Found the fuel of star formation?

A new study reports the observation of a river never seen before of cold hydrogen flowing into the space between the galaxies. This tenuous strand of gas detected in the vicinity of the nearby galaxy NGC 6946, may help to explain how some spiral galaxies are able to keep their constant rate of star formation.

NGC 6946

Composite image of the galaxy NGC 6946.


A placid river of tenuous gas, a filament spread of cold hydrogen has been found that could power the constant rate of star formation in many spiral galaxies. This is what was observed for the first time in the vicinity of the nearby galaxy NGC 6946 in a new research published in the Astronomical Journal.

The study was conducted by astronomer Daniel J. Pisano at West Virginia University using the powerful means of the gigantic Green Bank Telescope (GBT). The GBT, a symbol of American grandeur, is the most powerful radio telescope ever built. With its 100 meters in diameter, it provides a level of detail impossible to achieve with any other tool. Around the GBT extends the so-called National Radio Quiet Zone, an area of ​​about 34,000 square kilometers of land in West Virginia, where it is banned the use of any device to electromagnetic and radio waves in order to not disturb the giant in its work. For the complete package, the various funders and research institutions spend the modest sum of $ 10 million per year in operating costs.

Some previous studies had revealed an extended halo of hydrogen around NGC 6946; it was found in a cloud of hot gas, a consequence of the processes of star formation and supernova explosions, a common feature of spiral galaxies. A cold stream as the one found by Pisano, had never been observed before, and could be made up of hydrogen coming from a completely different process: the release of gas from the intergalactic space within the galaxies, which is supposed to be used to give life to the stars.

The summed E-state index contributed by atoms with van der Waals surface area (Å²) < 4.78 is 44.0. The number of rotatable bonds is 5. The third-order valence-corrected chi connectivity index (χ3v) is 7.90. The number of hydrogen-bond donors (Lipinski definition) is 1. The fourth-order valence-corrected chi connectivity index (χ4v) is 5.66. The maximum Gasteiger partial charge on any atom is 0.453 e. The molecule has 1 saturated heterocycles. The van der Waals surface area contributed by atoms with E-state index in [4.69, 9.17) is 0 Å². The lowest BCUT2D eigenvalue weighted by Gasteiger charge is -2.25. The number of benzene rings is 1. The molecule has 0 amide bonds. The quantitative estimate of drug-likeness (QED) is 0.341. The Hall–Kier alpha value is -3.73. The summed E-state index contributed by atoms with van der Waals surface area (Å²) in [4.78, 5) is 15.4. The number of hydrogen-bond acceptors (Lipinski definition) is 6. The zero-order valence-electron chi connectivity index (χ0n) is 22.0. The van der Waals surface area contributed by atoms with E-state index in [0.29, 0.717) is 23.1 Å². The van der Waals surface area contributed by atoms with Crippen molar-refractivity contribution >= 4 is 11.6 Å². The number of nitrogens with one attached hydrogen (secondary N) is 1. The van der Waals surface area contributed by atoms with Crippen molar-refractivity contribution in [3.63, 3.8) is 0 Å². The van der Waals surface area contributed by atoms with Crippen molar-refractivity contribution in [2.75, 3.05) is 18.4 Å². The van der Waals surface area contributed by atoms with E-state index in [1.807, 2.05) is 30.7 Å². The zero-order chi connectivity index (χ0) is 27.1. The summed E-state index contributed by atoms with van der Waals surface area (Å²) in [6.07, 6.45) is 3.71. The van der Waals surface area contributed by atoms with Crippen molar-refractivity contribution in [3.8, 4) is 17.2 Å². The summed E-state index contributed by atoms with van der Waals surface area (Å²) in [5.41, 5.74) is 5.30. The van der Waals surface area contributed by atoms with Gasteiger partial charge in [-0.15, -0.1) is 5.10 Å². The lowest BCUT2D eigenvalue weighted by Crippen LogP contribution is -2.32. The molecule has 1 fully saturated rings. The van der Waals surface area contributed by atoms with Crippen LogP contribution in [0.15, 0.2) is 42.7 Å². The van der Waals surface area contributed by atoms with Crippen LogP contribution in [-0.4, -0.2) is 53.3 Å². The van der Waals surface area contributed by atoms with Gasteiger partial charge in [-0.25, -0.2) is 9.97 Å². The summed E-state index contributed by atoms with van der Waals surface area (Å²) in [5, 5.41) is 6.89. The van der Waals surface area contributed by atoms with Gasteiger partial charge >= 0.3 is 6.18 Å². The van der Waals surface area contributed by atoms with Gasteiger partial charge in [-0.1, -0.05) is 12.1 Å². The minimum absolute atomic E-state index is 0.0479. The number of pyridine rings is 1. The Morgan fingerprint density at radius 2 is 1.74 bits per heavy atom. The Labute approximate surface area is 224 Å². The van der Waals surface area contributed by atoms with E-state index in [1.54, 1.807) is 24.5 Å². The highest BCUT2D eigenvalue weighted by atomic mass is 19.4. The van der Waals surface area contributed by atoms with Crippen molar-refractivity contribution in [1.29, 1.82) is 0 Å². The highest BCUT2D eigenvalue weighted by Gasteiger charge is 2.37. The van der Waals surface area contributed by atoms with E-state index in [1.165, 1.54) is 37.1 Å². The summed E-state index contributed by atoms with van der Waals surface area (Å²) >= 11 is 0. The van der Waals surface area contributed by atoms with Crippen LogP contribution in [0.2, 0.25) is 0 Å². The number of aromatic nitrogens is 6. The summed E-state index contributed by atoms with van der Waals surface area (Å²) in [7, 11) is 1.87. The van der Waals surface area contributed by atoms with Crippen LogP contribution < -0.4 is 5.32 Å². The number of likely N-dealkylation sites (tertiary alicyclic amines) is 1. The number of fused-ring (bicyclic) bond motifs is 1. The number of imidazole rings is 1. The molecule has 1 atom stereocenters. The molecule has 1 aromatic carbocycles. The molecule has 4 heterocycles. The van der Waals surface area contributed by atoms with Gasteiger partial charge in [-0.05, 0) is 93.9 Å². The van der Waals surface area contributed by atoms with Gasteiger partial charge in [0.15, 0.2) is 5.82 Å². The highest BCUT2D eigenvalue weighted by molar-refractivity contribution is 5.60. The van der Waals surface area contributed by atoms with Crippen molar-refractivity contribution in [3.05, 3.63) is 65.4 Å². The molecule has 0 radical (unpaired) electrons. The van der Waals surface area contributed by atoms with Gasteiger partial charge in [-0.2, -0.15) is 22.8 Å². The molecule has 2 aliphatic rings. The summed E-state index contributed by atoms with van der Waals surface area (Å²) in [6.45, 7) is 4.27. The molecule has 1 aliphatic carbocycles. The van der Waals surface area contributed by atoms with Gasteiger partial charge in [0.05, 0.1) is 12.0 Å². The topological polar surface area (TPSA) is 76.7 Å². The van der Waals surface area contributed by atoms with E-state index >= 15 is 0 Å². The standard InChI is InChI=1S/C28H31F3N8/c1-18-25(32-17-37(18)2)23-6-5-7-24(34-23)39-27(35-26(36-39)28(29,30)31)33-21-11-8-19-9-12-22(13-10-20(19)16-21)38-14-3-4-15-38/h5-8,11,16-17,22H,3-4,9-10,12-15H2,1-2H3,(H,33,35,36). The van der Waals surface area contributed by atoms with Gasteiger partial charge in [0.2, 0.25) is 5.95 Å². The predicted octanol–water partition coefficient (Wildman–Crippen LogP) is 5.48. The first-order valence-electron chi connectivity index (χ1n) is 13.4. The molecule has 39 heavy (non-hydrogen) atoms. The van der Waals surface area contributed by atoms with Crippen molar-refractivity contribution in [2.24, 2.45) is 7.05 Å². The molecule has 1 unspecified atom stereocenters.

“We knew that the fuel for star formation had to come from somewhere. So far, however, we detected only 10 percent of what would be necessary to explain what we observe in many galaxies,” said Pisano. “The main theory is that these rivers may ferrying hydrogen gas in intergalactic space, fueling star formation. This tenuous strand of hydrogen was simply too widespread to be able to detect before now.”

According to theoretical models known for some time, the larger galaxies would receive a constant flow of cold hydrogen from the less massive companions. The one found by Pisano would seem to be the first experimental confirmation of the actual existence of neutral hydrogen bridges between galaxies. Then did we solve the mystery of star formation? Not really. The nature of the detected gas may in fact be just as likely to close the remainder of the encounter between NGC 6946 and some other galaxy, a “face to face” that may have left a trail of neutral hydrogen detected. In this case, however, the filaments should be populated at least from a handful of stars. New studies will be needed to solve this problem and shed light on the possible role that these filaments of cold hydrogen play in the evolution of galaxies.

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